Quantitative assessment of primary mitral regurgitation (MR) using left ventricular (LV) volumes obtained with three-dimensional transthoracic echocardiography (3D TTE) recently showed encouraging results. Nevertheless, 3D TTE is not incorporated into everyday practice, as current LV chamber quantification software products are time consuming. To investigate the accuracy and reproducibility of new automated fast 3D TTE software (HeartModel A.I. ; Philips Healthcare, Andover, MA, USA) for the quantification of LV volumes and MR severity in patients with isolated degenerative primary MR; and to compare regurgitant volume (RV) obtained with 3D TTE with a cardiac magnetic resonance (CMR) reference. Fifty-three patients (37 men; mean age 64±12 years) with at least mild primary isolated MR, and having comprehensive 3D TTE and CMR studies within 24h, were eligible for inclusion. MR RV was calculated using the proximal isovelocity surface area (PISA) method and the volumetric method (total LV stroke volume minus aortic stroke volume) with either CMR or 3D TTE. Inter- and intraobserver reproducibility of 3D TTE was excellent (coefficient of variation≤10%) for LV volumes. MR RV was similar using CMR and 3D TTE (57±23mL vs 56±28mL; P=0.22), but was significantly higher using the PISA method (69±30mL; P<0.05 compared with CMR and 3D TTE). The PISA method consistently overestimated MR RV compared with CMR (bias 12±21mL), while no significant bias was found between 3D TTE and CMR (bias 2±14mL). Concordance between echocardiography and CMR was higher using 3D TTE MR grading (intraclass correlation coefficient [ICC]=0.89) than with PISA MR grading (ICC=0.78). Complete agreement with CMR grading was more frequent with 3D TTE than with the PISA method (76% vs 63%). 3D TTE RV assessment using the new generation of automated software correlates well with CMR in patients with isolated degenerative primary MR. Copyright © 2018 Elsevier Masson SAS. All rights reserved.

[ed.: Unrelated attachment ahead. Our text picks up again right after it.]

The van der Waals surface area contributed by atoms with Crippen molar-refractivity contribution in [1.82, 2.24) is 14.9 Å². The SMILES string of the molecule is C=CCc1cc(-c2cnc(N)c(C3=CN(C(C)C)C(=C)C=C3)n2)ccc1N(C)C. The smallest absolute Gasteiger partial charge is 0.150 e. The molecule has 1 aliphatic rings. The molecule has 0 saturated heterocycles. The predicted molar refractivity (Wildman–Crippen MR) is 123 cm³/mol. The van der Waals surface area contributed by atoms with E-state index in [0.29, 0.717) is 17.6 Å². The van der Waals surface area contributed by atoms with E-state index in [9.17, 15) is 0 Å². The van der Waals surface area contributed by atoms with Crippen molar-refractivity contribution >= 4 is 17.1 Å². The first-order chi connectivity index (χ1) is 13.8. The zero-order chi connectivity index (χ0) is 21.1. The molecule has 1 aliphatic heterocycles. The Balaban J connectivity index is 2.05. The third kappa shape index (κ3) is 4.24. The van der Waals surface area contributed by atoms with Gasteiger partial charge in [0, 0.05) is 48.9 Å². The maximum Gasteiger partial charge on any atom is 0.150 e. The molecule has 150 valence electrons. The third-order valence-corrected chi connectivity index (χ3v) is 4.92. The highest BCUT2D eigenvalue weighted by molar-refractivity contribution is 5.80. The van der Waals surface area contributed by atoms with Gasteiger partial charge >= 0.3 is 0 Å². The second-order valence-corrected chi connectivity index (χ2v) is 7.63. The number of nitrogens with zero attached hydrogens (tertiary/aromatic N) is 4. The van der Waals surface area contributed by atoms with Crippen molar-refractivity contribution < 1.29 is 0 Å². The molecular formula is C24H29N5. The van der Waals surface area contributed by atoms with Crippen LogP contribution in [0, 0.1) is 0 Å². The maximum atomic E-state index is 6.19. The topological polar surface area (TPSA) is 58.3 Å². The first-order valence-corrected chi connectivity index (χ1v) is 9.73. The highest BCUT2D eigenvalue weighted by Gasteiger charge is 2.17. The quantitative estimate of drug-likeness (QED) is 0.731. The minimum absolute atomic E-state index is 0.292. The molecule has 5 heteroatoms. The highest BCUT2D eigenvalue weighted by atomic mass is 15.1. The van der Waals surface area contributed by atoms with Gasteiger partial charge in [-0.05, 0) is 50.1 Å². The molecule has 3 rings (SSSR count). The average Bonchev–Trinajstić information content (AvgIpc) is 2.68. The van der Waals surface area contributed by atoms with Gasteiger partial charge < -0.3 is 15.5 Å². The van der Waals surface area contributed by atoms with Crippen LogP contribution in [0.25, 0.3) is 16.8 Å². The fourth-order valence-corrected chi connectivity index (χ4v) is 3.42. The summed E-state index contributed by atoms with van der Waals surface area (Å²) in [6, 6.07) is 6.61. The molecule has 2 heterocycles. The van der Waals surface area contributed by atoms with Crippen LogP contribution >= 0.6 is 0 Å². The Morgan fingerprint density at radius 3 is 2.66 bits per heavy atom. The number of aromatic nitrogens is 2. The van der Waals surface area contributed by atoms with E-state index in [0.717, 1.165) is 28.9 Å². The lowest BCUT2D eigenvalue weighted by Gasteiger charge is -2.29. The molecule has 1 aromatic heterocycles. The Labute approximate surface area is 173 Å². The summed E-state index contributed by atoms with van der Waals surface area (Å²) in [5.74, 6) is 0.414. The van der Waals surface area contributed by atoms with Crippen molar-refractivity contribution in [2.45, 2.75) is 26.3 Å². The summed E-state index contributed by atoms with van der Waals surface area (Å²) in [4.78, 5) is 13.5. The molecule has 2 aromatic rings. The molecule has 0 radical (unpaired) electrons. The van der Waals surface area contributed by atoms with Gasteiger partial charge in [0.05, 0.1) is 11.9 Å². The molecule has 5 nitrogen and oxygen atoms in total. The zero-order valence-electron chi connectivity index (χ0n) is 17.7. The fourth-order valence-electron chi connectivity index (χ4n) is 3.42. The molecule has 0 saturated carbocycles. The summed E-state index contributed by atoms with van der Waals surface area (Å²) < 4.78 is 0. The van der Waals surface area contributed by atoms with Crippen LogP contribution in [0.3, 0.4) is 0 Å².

10. Accuracy of three-dimensional seismic ground response analysis in time domain using nonlinear numerical simulations

    Science.gov (United States)

    Liang, Fayun; Chen, Haibing; Huang, Maosong

    2017-07-01

    To provide appropriate uses of nonlinear ground response analysis for engineering practice, a three-dimensional soil column with a distributed mass system and a time domain numerical analysis were implemented on the OpenSees simulation platform. The standard mesh of a three-dimensional soil column was suggested to be satisfied with the specified maximum frequency. The layered soil column was divided into multiple sub-soils with a different viscous damping matrix according to the shear velocities as the soil properties were significantly different. It was necessary to use a combination of other one-dimensional or three-dimensional nonlinear seismic ground analysis programs to confirm the applicability of nonlinear seismic ground motion response analysis procedures in soft soil or for strong earthquakes. The accuracy of the three-dimensional soil column finite element method was verified by dynamic centrifuge model testing under different peak accelerations of the earthquake. As a result, nonlinear seismic ground motion response analysis procedures were improved in this study. The accuracy and efficiency of the three-dimensional seismic ground response analysis can be adapted to the requirements of engineering practice.